The Reindeer's St. Patrick's Surprise (Reindeer Holidays Book 2)

By: E A Price

“What are you doing here?” she asked.

“I’m getting married.”

“I see.”

Her heart deflated in dismay, and she was a little ashamed to realize she had been hoping he was there just to see her. Damnit, she should be over that by now.

His brow creased a little at her dismal response. What was he expecting? A freaking parade?

“Aren’t you happy?”

“Sure,” she murmured softly. Sixth’s time the charm. She was getting a little tired of trying to dredge up any enthusiasm for his ill-fated marriages.

But he seemed satisfied by her response. “I’m sure you’ll like her,” he said with what could easily be described as giddy excitement.

“Yes,” she agreed faintly.

Jeez, she wondered how old this one was. Nineteen maybe? Given that his wives were getting progressively younger, she wouldn’t be at all surprised. The younger his wives got, the shorter the marriages.

“We’re having an engagement party on Saturday.”

Temp wrinkled her nose. “St. Patrick’s Day?” Was she even old enough to drink?

Her dad nodded. “Her parents were both Irish; she thought that they would have found it funny.”

Hilarious she thought sourly. She hoped he wasn’t wasting too much money on this engagement party. For his last engagement party, he hired the whole aquarium and allowed everyone to swim with the dolphins. Given that his bride-to-be was a party girl and her friends unbelievably unruly, needless to say, it ended badly and his dad was inundated with lawsuits from the aquarium. The dolphins hadn’t been right since. They still had PTSD.

He gave her a puppy dog look that seemed to work on women the world over. When it didn’t work, he had a healthy bank balance to wave at them as plan B. “You will be there, right?”

Temp hesitated. She really didn’t want to be there, watching her dad embarrass himself over another woman while he called her his ‘best girl.’ She really didn’t feel like wasting her time.

Her hands shuffled the various documents littering her desk. “I am rather busy.”

“Pumpkin,” he wheedled.

She sighed. “Are you sure about this? Are you sure about getting married again?”

“Of course,” he replied immediately, slight surprise on his face.

“You said that about all your last five wives, and, well…” They all ended in acrimonious, expensive divorces.

“I’m certain about her,” he said in his usual, friendly voice, except this time, there was an edge of steel in his tone.

Temp inwardly cursed herself. She could be tough when she needed to be – she got downright shirty when suppliers let her down. But that small part of her – the little, needy girl who just wanted her daddy’s attention – gave in.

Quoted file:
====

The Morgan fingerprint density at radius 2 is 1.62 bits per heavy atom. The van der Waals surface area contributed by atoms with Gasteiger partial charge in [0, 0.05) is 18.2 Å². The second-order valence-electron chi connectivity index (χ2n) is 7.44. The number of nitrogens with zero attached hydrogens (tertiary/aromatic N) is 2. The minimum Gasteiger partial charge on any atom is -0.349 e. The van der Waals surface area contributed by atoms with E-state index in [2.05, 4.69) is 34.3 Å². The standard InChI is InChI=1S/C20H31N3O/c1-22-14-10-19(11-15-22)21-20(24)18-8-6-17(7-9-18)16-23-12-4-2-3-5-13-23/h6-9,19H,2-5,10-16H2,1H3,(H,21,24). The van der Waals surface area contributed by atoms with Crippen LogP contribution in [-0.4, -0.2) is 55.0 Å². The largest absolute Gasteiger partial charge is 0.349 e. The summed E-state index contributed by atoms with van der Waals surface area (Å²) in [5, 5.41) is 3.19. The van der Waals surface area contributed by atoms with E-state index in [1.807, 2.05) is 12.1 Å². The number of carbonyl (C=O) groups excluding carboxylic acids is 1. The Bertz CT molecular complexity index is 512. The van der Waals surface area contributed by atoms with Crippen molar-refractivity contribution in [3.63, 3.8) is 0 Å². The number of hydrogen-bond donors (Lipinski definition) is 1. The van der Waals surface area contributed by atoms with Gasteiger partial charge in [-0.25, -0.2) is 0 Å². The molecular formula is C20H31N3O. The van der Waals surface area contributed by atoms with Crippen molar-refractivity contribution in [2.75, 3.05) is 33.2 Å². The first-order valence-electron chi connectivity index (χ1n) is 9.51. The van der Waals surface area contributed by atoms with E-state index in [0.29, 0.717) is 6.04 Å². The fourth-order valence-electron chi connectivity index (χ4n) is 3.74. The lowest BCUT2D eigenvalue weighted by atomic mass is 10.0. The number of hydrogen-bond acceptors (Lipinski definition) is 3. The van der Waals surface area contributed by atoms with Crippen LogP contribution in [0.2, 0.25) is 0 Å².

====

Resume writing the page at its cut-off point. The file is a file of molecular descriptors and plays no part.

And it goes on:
“Okay, I’ll be there.”

He broke out into a grin. “That’s my best girl.”

She pursed her lips in annoyance. “Umm hmmm.”

Her dad got up to leave and paused. “And please invite Mira.”

Temp blinked at him. “Are you sure?”

“Of course, she is your sister.”

“Okay, thanks,” she mumbled.

He rattled off the details of the party and left.

This was new behavior for her dad. Her dad really didn’t like to acknowledge the fact that her mom left him, got remarried and had another child. Usually, he liked to pretend Mira didn’t exist – made pretending her mom didn’t have a life after she left a lot easier. Maybe that was a step up; maybe things would be different this time, though she doubted it.


“Large latte and an almond croissant to go.”

The bubbly barista smiled at Harlan as he handed over a twenty.

“Keep the change,” he purred and winked at her.

She giggled slightly excessively and virtually batted her eyelashes.

“Have a nice day,” she said, pushing the cup at him and giving him a significant look.

As he walked away he realized she had written her name and phone number on it, along with a few hearts – just in case he didn’t get her meaning. He smiled. He came to the coffee shop regularly and figured she was new. She seemed like a nice, young woman – if a little energetic – but he could see their relationship a mile off. They’d go out on a few dates, spend a few nights together, he’d get bored, she’d get demanding and then she’d screech at him when he broke it off. He’d done it more than a dozen times before, and he was starting to get a little tired of it. Yeah, he’d just drink his coffee, throw the cup away and save himself the bother.

He opened the door, holding it as he spotted a woman hurrying his way. He was considering where he was going to lunch when his inner reindeer grunted uneasily. Something was wrong; his beast could sense it.